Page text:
Mixed results for watch-and-wait strategy in rectal cancer
medwireNews: Although a watchful waiting approach to rectal cancer surgery is associated with a high rate of rectal preservation among patients who achieve a clinical complete response after neoadjuvant therapy, it may adversely affect survival and also distant control in certain patients, suggests data from a case series.
Philip Paty and colleagues from the Memorial Sloan Kettering Cancer Center in New York, USA, explain that a watch-and-wait strategy is “a nonstandard approach” following attainment of a clinical complete response, “but it has become more widely practiced with the advent of total neoadjuvant therapy and with increasing demand by patients in the context of a [clinical complete response].”
The researchers therefore evaluated the outcomes of 249 patients who received neoadjuvant therapy for rectal adenocarcinoma at their institution between 2006 and 2015, 113 of whom agreed to watchful waiting involving active surveillance and possible salvage surgery, while 136 underwent immediate total mesorectal excision resulting in a pathological complete response.
As reported in JAMA Oncology, the 5-year rate of overall survival was 73% in the watch-and-wait group and 94% in the immediate surgery group; the disease-free survival rates at this timepoint were 75% and 92%, respectively, and the disease-specific survival rates were 90% and 98%.
Twenty-two (19.5%) of the patients undergoing watchful waiting were found to have local recurrence on routine surveillance, compared with none of the patients who had immediate surgery. By contrast, the incidence of distant metastases was more comparable between the groups, at 8% and 4%, respectively.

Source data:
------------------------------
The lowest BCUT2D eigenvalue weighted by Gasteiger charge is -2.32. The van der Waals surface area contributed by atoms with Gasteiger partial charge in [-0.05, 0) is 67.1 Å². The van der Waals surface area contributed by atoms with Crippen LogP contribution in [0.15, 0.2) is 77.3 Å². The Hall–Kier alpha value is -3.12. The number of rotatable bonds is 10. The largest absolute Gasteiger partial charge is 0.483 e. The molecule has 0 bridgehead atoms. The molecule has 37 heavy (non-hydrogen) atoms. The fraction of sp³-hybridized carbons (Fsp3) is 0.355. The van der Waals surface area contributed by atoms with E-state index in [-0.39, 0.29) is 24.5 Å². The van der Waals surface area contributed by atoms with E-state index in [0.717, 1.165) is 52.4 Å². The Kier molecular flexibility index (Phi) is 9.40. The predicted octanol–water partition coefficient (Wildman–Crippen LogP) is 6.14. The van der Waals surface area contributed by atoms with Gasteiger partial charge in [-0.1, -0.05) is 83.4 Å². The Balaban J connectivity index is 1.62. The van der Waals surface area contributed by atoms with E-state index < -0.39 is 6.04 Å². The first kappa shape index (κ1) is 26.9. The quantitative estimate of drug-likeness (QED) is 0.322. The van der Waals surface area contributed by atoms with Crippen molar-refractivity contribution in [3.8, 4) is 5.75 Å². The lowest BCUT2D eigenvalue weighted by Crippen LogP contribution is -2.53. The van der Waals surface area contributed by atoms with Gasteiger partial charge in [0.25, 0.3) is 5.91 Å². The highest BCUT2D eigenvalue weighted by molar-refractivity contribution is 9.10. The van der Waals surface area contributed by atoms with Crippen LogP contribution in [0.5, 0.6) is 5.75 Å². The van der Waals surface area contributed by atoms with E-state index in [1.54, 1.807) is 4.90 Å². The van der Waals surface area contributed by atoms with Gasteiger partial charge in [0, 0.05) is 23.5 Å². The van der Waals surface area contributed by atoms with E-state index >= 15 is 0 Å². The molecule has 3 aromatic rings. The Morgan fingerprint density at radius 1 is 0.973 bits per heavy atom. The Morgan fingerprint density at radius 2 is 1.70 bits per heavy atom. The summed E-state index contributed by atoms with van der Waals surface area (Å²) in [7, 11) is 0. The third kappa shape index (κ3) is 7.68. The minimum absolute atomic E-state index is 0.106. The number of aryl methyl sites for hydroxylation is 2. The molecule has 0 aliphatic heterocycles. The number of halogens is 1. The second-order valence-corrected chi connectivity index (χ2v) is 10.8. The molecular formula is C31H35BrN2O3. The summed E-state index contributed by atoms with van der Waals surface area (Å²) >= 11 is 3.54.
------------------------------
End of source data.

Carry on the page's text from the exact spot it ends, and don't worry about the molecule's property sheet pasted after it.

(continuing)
However, in the watch-and-wait group, distant metastases occurred significantly more often among the 22 patients with local recurrence than the 91 patients without, at rates of 36% versus 1%.
“Whether radical resection after [neoadjuvant therapy] would have mitigated this risk or whether the metastases were formed by early disseminating cancer cells prior to consideration for resection is unknown”, say the study authors.
“Attempting to understand the biology of metastases and local regrowth after [neoadjuvant therapy] will require prospective translational studies with evaluation of clinical and molecular features of the primary, recurrent, and metastatic clones.”
Of note, all 22 watch-and-wait patients with local recurrence underwent salvage surgery – total mesorectal excision in 20 and transanal excision in two individuals – which resulted in freedom from pelvic progression in all but two patients, giving a local control rate of 91% and a rectal preservation rate of 82%.
The study authors therefore conclude that “[a] watch-and-wait strategy may be safe for most patients, but better risk stratification is needed for more precise patient selection to identify those at high risk of local regrowth who are not optimal candidates.”
In an accompanying piece, Charles Thomas Jr (Oregon Health and Science University, Portland, USA) describes the findings as “a helpful data set” that can be used by a multidisciplinary care team and patients as part of the shared decision-making process.
However, he points out that “unless the care team is truly multidisciplinary and thus primed to evaluate, treat, and diligently follow-up patients in a close manner, the [watch-and-wait] approach may not be in the best interest of the patient”, and suggests that physicians “hold tight” until data become available from an ongoing phase II trial by the same investigators.
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